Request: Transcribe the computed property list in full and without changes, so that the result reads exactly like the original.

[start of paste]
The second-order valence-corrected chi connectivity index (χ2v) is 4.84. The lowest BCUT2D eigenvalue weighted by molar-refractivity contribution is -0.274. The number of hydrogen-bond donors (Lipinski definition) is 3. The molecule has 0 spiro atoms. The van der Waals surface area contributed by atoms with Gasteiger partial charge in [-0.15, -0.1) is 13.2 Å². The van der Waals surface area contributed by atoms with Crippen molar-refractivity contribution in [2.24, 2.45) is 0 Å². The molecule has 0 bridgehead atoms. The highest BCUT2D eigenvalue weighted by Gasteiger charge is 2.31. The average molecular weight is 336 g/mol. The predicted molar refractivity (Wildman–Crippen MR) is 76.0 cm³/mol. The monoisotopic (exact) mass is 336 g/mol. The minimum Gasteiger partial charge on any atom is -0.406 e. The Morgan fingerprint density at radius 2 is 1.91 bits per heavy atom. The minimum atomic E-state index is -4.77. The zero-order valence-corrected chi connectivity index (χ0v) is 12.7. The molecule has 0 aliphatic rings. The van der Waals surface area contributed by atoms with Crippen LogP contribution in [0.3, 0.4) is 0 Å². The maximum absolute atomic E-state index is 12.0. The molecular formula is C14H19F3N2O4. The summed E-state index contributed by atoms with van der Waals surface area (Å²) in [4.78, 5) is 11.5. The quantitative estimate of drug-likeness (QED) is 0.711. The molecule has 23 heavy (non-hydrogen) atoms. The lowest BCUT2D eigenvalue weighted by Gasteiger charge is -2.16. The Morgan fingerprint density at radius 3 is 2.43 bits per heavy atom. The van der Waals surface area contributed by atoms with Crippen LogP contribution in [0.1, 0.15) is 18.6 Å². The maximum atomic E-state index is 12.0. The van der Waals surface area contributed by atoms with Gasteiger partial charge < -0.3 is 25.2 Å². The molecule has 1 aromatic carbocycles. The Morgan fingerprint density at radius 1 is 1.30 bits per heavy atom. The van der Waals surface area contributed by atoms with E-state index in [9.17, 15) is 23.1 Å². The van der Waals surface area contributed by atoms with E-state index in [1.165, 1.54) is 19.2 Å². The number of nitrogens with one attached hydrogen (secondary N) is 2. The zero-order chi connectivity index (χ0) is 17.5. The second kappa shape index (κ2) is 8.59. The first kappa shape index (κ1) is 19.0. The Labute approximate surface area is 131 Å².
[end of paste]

The second-order valence-corrected chi connectivity index (χ2v) is 4.84. The lowest BCUT2D eigenvalue weighted by molar-refractivity contribution is -0.274. The number of hydrogen-bond donors (Lipinski definition) is 3. The molecule has 0 spiro atoms. The van der Waals surface area contributed by atoms with Gasteiger partial charge in [-0.15, -0.1) is 13.2 Å². The van der Waals surface area contributed by atoms with Crippen molar-refractivity contribution in [2.24, 2.45) is 0 Å². The molecule has 0 bridgehead atoms. The highest BCUT2D eigenvalue weighted by Gasteiger charge is 2.31. The average molecular weight is 336 g/mol. The predicted molar refractivity (Wildman–Crippen MR) is 76.0 cm³/mol. The monoisotopic (exact) mass is 336 g/mol. The minimum Gasteiger partial charge on any atom is -0.406 e. The Morgan fingerprint density at radius 2 is 1.91 bits per heavy atom. The minimum atomic E-state index is -4.77. The zero-order valence-corrected chi connectivity index (χ0v) is 12.7. The molecule has 0 aliphatic rings. The van der Waals surface area contributed by atoms with Crippen LogP contribution in [0.3, 0.4) is 0 Å². The maximum absolute atomic E-state index is 12.0. The molecular formula is C14H19F3N2O4. The summed E-state index contributed by atoms with van der Waals surface area (Å²) in [4.78, 5) is 11.5. The quantitative estimate of drug-likeness (QED) is 0.711. The molecule has 23 heavy (non-hydrogen) atoms. The lowest BCUT2D eigenvalue weighted by Gasteiger charge is -2.16. The Morgan fingerprint density at radius 3 is 2.43 bits per heavy atom. The van der Waals surface area contributed by atoms with Crippen LogP contribution in [0.1, 0.15) is 18.6 Å². The maximum atomic E-state index is 12.0. The van der Waals surface area contributed by atoms with Gasteiger partial charge < -0.3 is 25.2 Å². The molecule has 1 aromatic carbocycles. The Morgan fingerprint density at radius 1 is 1.30 bits per heavy atom. The van der Waals surface area contributed by atoms with E-state index in [9.17, 15) is 23.1 Å². The van der Waals surface area contributed by atoms with E-state index in [1.165, 1.54) is 19.2 Å². The number of nitrogens with one attached hydrogen (secondary N) is 2. The zero-order chi connectivity index (χ0) is 17.5. The second kappa shape index (κ2) is 8.59. The first kappa shape index (κ1) is 19.0. The Labute approximate surface area is 131 Å².